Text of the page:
Telling the story of my life in my home - Fort McMurray, Alberta.

Wednesday, December 5, 2012

What Would You Do If You Weren't Afraid? - One Red Paperclip


It's a fairly well known story, a bit of an internet phenomenon, really. It's the story of a how a man took one red paperclip and through a series of trades ended up owning a house in a little town called Kipling, Saskatchewan. It's an intriguing story, certainly, and it is one I was fortunate enough to hear in person when the Keyano Global Address brought Kyle MacDonald, the "one red paperclip guy" to town.

When I heard he was coming I knew I had to be there, and bring the Intrepid Junior Blogger. She and I are both familiar with the story, and last year we launched a similar trading game here with one green paperclip (which fizzled after a few trades due to time constraints and, frankly, a fizzling of interest) . And even in her social studies class last year they did a small trading experiment with friends and family, so she knew the basics, as did I. When my friend Blake asked if I could take his son Nathaniel along (Nathaniel, as you may know, is the young superman behind raising funds for wells in Africa, and now embarking on a new adventure in trading of his own) I said yes.

And that is how I ended up in the Keyano Recital Theatre on Friday night with two young, ambitious, focused young people, one on either side of me, ready to hear from Kyle. I was there, I admit, out of more than curiousity about the red paperclip trades. I had a feeling that there was something far more to this story than a simply trading game that went well, and that the person behind this was likely someone I would find intriguing. If you recall I am a fan of passion, vision, and drive, and I figured anyone who had managed to create the phenomenon of one red paperclip probably had all three - and I was right.

Kyle told the story of the paperclip, how he had always had "projects" but how one day he conceived of  the idea of this trading game. He told too, though, of how he shelved the idea because real life got in the way - the need to find a job and make money and pay rent. And he revealed how one day he told his idea to his father, who didn't say "Are you nuts?" but rather said the words that caught my attention when Kyle spoke them, too. His father asked: "What would you do if you weren't afraid?"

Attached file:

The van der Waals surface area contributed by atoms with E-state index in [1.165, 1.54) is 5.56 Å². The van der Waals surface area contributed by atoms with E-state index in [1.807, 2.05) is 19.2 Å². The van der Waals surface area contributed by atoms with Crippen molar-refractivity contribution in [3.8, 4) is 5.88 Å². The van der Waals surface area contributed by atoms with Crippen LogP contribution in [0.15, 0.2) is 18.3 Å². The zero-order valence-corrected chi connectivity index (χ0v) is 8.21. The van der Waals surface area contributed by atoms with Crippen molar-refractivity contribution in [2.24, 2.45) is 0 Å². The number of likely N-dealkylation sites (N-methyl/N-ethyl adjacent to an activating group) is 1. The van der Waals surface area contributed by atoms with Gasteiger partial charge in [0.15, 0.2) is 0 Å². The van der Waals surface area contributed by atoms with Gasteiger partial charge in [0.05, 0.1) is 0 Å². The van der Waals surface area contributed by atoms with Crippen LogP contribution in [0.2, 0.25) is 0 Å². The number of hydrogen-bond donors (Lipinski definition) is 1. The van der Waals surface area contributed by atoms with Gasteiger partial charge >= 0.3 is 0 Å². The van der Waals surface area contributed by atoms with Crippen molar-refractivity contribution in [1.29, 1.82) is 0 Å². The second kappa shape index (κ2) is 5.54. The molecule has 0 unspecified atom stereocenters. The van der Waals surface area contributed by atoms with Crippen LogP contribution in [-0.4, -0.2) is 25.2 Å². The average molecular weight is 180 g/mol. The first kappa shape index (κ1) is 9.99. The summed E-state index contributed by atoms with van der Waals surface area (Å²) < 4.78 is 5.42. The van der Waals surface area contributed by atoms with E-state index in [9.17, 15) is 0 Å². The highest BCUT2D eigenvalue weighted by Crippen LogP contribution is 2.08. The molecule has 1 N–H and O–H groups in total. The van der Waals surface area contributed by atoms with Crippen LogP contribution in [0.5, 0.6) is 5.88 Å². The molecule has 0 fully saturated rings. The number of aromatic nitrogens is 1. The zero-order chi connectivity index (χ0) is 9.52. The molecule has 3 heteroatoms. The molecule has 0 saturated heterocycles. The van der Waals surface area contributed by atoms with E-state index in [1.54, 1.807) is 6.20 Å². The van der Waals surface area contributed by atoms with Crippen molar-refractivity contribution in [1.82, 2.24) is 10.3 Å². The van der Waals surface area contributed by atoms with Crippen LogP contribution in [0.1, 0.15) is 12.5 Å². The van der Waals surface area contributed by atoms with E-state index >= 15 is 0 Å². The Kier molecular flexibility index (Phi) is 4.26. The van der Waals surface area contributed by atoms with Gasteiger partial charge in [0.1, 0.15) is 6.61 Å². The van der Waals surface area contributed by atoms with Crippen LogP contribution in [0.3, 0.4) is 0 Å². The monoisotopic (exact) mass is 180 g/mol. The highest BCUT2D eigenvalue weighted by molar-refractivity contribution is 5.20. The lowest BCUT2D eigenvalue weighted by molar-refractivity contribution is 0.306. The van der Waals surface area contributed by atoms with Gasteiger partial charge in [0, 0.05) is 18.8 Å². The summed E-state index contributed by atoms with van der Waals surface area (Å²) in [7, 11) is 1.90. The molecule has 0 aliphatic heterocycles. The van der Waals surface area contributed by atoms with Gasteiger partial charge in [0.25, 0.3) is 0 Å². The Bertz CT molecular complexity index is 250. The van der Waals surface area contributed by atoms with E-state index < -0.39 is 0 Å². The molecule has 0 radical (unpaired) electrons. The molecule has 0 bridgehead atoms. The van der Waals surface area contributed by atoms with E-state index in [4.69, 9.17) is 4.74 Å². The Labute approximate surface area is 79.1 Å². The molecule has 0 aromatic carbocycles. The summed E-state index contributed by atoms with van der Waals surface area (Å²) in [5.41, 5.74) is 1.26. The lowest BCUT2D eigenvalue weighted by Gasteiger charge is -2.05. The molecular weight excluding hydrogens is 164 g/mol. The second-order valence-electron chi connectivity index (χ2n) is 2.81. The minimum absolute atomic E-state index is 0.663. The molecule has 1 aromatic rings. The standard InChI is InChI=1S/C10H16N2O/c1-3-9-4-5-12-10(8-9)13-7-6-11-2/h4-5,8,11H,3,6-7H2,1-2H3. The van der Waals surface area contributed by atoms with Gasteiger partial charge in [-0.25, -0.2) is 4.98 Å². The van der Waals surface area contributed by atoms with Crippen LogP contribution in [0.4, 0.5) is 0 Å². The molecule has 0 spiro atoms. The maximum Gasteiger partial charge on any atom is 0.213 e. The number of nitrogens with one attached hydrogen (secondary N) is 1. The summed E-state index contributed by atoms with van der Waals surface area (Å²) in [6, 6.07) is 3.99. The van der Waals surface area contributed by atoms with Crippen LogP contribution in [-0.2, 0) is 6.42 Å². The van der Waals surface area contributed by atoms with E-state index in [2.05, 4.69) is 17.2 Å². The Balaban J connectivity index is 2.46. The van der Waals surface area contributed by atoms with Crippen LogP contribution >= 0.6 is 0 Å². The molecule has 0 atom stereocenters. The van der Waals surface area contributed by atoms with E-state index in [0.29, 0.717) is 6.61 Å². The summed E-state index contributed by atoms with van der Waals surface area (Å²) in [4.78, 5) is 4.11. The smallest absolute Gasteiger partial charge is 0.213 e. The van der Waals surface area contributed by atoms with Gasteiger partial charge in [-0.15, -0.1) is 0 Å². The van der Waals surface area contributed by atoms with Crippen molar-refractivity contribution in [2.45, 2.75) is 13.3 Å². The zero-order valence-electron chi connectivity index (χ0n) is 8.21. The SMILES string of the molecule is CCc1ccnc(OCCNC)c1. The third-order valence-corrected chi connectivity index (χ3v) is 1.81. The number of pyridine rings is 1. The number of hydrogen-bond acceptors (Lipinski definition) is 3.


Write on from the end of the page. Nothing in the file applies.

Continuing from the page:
Such a simple question, but it was all the catalyst he needed, and soon Kyle was off on his trades - and his adventures. It's a brilliant story of time spent at a backyard BBQ, and with a rock star, and with a movie star who has a slightly disturbing snow globe obsession. It's a story of serendipity, and of surprises along the way. In the end it's the story of a man who took a paperclip and ended up with the deed to a little white house with a little white picket fence in a little town in Saskatchewan. But it's also so very much more, as I could see from the rapt faces of the two young people seated beside me.

The story of one red paperclip is a story of possibility. It's the story of following your dreams, and going in the direction you want to go, despite the odds. I am sure not everyone thought Kyle was brilliant when his project began, and I imagine he had detractors. Kyle looked to those who supported him, though, like his girlfriend, and he followed his plans. He had an idea, and he ran with it. He took the first step, and then just took every step after that, too.

I watched the faces of the IJB and Nathaniel as they listened to Kyle. They were, undoubtedly, enchanted by an adult who espoused the possible, and not the problems. They are still at an age where they have not yet been beaten down by naysayers, and where they can freely dream and say "why can't we" instead of "we can't". And of course that is why they, and Kyle's story, are perfect for this community. This is the community of possibilities, of those who say "we can do it", and of ideas and dreams.

I listened to Kyle, and while I heard the same thing as the young adults with me I suspect it was in a slightly different way. I heard him calling to my own passion and vision and drive, and making me wonder about all the things I would do if I was not afraid. I realized that all of us at some point dream of an idea, and instead of doing it we file it away in our heads like Kyle filed away the paperclip in his wallet. We store it away on a shelf, and we let it sit there in a box while we think about why we cannot do it, or while we get busy with other things. And then I thought about what would happen if we all took those boxes down, dusted them off, opened them up, and revealed the treasures hidden inside.

The story of one red paperclip is a rollicking good tale, as are the other tales Kyle tells, like buying out an entire store in one fell swoop, and trying to track down four guys from a photo he found on the Internet. In fact the stories of all his projects are intriguing ones, capturing you quickly and holding you transfixed as he unfolds them - but it is about far more than the stories. It is about more than red paperclips, too. It is about believing in the possibilities. It is about taking the first step, even if you don't know the final destination. It is about doing what your heart tells you to do - and doing the things you would do if you were not afraid. It is a message that three people in the audience, a writer, an intrepid junior blogger, and a young fundraiser, will likely never forget. And it all began with one red paperclip, and one man who wasn't afraid.



Oh, and maybe you know?
Who ARE these guys?!?




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